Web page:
Hong Kong port operators unite amid flagging volumes

Hong Kong port operators unite amid flagging volumes

The operators of what was once the world’s largest container port are coming together amid flagging volumes to try and generate efficiencies.

Hutchison Port Holdings Trust (HPH Trust) said yesterday its flagship Hongkong International Terminals (HIT) along with Modern Terminals, Cosco-HIT Terminals (Hong Kong) and Asia Container Terminals (ACT) have entered into a Hong Kong Seaport joint operating alliance to manage and operate 23 berths across nine terminals at Kwai Tsing container terminals in Hong Kong.

Revenue and costs from the management and operation of the facilities will be shared among the parties at a pre-agreed ratio.

HPH Trust said: “The trustee-manager believes that the Hong Kong Seaport Alliance will enable the parties to deploy their facilities and resources in a more cost effective and efficient manner.

“Taking into account the changing dynamics of the shipping industry, in particular with the formation of strategic alliances between shipping lines and the growing use by lines of larger vessels, the trustee-manager is of the view that the Hong Kong Seaport Alliance will enable better utilisation of the existing capacity by increasing the flexibility in the overall berth and yard planning among the 23 berths to better accommodate the need of such shipping alliances.”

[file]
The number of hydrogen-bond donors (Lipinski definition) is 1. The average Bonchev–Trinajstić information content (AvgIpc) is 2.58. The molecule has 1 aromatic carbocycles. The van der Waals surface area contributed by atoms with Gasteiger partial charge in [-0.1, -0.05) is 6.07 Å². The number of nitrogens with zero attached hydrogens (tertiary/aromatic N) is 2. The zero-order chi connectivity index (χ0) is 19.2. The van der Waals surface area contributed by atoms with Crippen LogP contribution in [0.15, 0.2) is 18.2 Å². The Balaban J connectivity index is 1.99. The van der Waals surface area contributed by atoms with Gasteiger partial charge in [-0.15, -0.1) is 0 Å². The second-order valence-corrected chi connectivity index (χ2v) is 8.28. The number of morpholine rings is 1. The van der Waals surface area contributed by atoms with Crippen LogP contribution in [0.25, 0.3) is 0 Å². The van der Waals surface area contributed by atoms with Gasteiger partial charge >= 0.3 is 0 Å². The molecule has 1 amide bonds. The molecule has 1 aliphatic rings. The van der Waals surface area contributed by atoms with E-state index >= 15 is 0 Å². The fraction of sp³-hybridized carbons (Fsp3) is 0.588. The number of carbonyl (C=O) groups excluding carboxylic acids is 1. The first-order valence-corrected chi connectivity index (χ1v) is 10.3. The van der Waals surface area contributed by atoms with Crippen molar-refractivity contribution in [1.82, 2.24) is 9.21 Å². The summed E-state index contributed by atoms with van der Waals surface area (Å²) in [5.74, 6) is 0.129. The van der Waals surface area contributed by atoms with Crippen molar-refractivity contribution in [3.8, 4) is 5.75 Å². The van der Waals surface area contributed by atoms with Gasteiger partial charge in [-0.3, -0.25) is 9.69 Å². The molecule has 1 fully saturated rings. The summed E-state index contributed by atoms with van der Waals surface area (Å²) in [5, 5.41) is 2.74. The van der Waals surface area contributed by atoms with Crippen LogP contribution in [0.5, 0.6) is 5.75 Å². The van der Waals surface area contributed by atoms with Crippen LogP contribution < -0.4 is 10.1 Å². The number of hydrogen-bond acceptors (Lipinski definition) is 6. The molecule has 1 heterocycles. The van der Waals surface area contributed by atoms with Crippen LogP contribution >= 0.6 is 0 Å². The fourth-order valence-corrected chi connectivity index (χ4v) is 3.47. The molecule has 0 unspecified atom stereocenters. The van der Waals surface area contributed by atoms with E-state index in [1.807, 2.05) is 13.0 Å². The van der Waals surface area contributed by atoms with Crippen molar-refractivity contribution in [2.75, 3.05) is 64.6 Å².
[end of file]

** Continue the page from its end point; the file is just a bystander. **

Hong Kong was the world’s top container port through to 2005, and stood out from its competitors for two main reasons – first the cramped space, which forced it to be super efficient, and secondly the raft of private operators controlling the port without a local port authority being involved.

Since losing its crown to Singapore in 2005, Hong Kong has steadily slipped down the rankings, relying on transhipment boxes more and more. Its throughput last year is thought to have slid below 20m teu, placing it outside the top five boxports league.

Sam Chambers

Starting out with the Informa Group in 2000 in Hong Kong, Sam Chambers became editor of Maritime Asia magazine as well as East Asia Editor for the world’s oldest newspaper, Lloyd’s List. In 2005 he pursued a freelance career and wrote for a variety of titles including taking on the role of Asia Editor at Seatrade magazine and China correspondent for Supply Chain Asia. His work has also appeared in The Economist, The New York Times, The Sunday Times and The International Herald Tribune.

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